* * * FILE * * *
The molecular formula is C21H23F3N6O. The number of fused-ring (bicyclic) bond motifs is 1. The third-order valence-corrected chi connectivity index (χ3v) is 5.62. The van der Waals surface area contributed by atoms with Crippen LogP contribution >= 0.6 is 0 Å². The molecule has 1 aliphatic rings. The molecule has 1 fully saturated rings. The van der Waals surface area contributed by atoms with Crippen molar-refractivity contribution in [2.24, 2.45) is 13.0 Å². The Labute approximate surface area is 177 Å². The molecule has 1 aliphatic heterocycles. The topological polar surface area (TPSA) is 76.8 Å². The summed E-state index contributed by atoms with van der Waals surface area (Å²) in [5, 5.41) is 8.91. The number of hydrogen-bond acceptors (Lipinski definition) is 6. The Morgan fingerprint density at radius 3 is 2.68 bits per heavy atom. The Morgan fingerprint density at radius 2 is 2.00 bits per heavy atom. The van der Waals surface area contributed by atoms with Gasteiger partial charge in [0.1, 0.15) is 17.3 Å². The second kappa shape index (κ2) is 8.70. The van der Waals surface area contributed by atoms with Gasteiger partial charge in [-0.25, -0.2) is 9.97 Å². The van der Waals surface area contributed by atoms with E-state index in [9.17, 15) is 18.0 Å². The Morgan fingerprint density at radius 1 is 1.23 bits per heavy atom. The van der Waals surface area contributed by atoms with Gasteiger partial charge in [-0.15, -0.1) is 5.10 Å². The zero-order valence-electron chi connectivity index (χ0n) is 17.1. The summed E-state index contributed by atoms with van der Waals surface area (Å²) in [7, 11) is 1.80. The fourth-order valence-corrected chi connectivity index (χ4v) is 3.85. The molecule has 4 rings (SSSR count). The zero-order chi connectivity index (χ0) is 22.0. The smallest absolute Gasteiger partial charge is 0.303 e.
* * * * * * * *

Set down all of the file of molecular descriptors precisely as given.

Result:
The molecular formula is C21H23F3N6O. The number of fused-ring (bicyclic) bond motifs is 1. The third-order valence-corrected chi connectivity index (χ3v) is 5.62. The van der Waals surface area contributed by atoms with Crippen LogP contribution >= 0.6 is 0 Å². The molecule has 1 aliphatic rings. The molecule has 1 fully saturated rings. The van der Waals surface area contributed by atoms with Crippen molar-refractivity contribution in [2.24, 2.45) is 13.0 Å². The Labute approximate surface area is 177 Å². The molecule has 1 aliphatic heterocycles. The topological polar surface area (TPSA) is 76.8 Å². The summed E-state index contributed by atoms with van der Waals surface area (Å²) in [5, 5.41) is 8.91. The number of hydrogen-bond acceptors (Lipinski definition) is 6. The Morgan fingerprint density at radius 3 is 2.68 bits per heavy atom. The Morgan fingerprint density at radius 2 is 2.00 bits per heavy atom. The van der Waals surface area contributed by atoms with Gasteiger partial charge in [0.1, 0.15) is 17.3 Å². The second kappa shape index (κ2) is 8.70. The van der Waals surface area contributed by atoms with Gasteiger partial charge in [-0.25, -0.2) is 9.97 Å². The van der Waals surface area contributed by atoms with E-state index in [9.17, 15) is 18.0 Å². The Morgan fingerprint density at radius 1 is 1.23 bits per heavy atom. The van der Waals surface area contributed by atoms with Gasteiger partial charge in [-0.15, -0.1) is 5.10 Å². The zero-order valence-electron chi connectivity index (χ0n) is 17.1. The summed E-state index contributed by atoms with van der Waals surface area (Å²) in [7, 11) is 1.80. The fourth-order valence-corrected chi connectivity index (χ4v) is 3.85. The molecule has 4 rings (SSSR count). The zero-order chi connectivity index (χ0) is 22.0. The smallest absolute Gasteiger partial charge is 0.303 e.